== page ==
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EU energy ministers break deadlock on electricity market reform – POLITICO

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EU energy ministers today reached a provisional compromise on reforming the bloc’s electricity market, three EU diplomats said, ending a months-long impasse in negotiations stalled by disagreements on the use of subsidies for energy investments.

Negotiations had been stalled for months due to a Franco-German dispute over the use of state-backed investment programs for clean energy projects. These schemes, known as Contracts for Difference (CfD), allow governments to claw back profits from energy producers when electricity prices rise.

At the heart of the conflict was Germany’s fear that the new rules would allow France to take huge profits from its gigantic nuclear fleet – which powers 70% of its electricity – and redistribute them to its industry, giving it thus a competitive advantage. Paris has insisted that energy policy is a sovereign choice and that the bloc benefits from its cheap atomic electricity.

In a concession to France, energy ministers today agreed that governments “could decide” to apply CfDs to investments aimed at “substantially re-powering” existing electricity generators, “increasing their capacity or to extend their lifespan,” according to the final draft text obtained by POLITICO. , as well as future energy investments. This could allow Paris to use CfDs to extend the life of its old nuclear reactors.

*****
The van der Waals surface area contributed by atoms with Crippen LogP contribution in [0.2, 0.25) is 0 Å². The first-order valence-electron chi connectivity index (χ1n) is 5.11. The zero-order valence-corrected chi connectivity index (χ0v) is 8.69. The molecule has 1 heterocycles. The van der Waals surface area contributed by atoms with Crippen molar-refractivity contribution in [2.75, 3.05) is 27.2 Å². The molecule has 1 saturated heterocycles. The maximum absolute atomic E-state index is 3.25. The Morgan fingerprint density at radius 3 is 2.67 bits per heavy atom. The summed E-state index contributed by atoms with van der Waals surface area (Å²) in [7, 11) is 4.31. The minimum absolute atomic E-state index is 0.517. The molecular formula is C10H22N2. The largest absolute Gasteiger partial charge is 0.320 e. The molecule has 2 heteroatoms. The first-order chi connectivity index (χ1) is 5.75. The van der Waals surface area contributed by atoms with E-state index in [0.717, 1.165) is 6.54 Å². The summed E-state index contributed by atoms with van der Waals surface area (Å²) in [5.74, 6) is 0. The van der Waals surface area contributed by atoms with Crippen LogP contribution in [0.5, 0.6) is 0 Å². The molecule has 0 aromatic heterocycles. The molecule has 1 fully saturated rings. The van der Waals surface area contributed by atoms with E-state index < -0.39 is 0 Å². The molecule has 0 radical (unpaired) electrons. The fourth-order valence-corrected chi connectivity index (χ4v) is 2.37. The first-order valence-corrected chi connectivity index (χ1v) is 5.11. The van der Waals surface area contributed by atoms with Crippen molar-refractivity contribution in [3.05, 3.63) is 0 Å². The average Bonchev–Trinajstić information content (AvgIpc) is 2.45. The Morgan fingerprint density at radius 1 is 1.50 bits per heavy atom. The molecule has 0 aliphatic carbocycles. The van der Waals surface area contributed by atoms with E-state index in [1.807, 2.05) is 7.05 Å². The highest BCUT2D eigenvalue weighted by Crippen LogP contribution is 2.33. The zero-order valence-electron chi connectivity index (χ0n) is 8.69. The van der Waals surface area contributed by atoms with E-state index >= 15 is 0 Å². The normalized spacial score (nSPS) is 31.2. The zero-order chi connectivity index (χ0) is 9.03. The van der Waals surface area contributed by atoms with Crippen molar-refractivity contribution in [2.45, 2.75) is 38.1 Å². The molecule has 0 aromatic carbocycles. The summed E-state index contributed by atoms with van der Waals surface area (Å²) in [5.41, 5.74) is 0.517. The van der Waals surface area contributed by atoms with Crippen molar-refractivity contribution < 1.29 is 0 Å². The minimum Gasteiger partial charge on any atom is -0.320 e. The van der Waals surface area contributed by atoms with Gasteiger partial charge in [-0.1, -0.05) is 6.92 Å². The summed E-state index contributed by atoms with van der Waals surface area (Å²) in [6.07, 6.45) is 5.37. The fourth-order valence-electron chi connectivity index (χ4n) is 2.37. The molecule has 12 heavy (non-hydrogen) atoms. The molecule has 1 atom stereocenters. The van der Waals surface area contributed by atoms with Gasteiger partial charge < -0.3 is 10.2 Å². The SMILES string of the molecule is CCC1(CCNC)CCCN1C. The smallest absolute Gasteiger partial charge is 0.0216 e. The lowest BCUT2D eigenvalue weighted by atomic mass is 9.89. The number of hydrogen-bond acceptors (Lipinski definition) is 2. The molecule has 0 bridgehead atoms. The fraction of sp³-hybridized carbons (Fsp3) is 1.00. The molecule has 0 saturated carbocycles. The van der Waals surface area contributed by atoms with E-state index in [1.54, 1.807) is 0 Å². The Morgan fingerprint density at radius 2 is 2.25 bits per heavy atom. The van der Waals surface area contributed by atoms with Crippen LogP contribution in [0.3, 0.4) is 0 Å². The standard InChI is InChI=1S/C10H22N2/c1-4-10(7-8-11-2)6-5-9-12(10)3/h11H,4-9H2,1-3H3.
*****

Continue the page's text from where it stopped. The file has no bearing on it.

But in a nod to Germany, the countries also agreed that CfDs should be subject to certain “design rules” determined by the European Commission. These rules should ensure that any redistribution of income “does not create undue distortions in competition and trade in the internal market”, says the document, where CFDs are not subject to competitive auctions.

The compromise comes a week after French President Emmanuel Macron met with German Chancellor Olaf Scholz to iron out their disagreements over energy policy in Hamburg.

The proposal will now move on to interinstitutional negotiations with the European Parliament, which reached its own compromise position last month.



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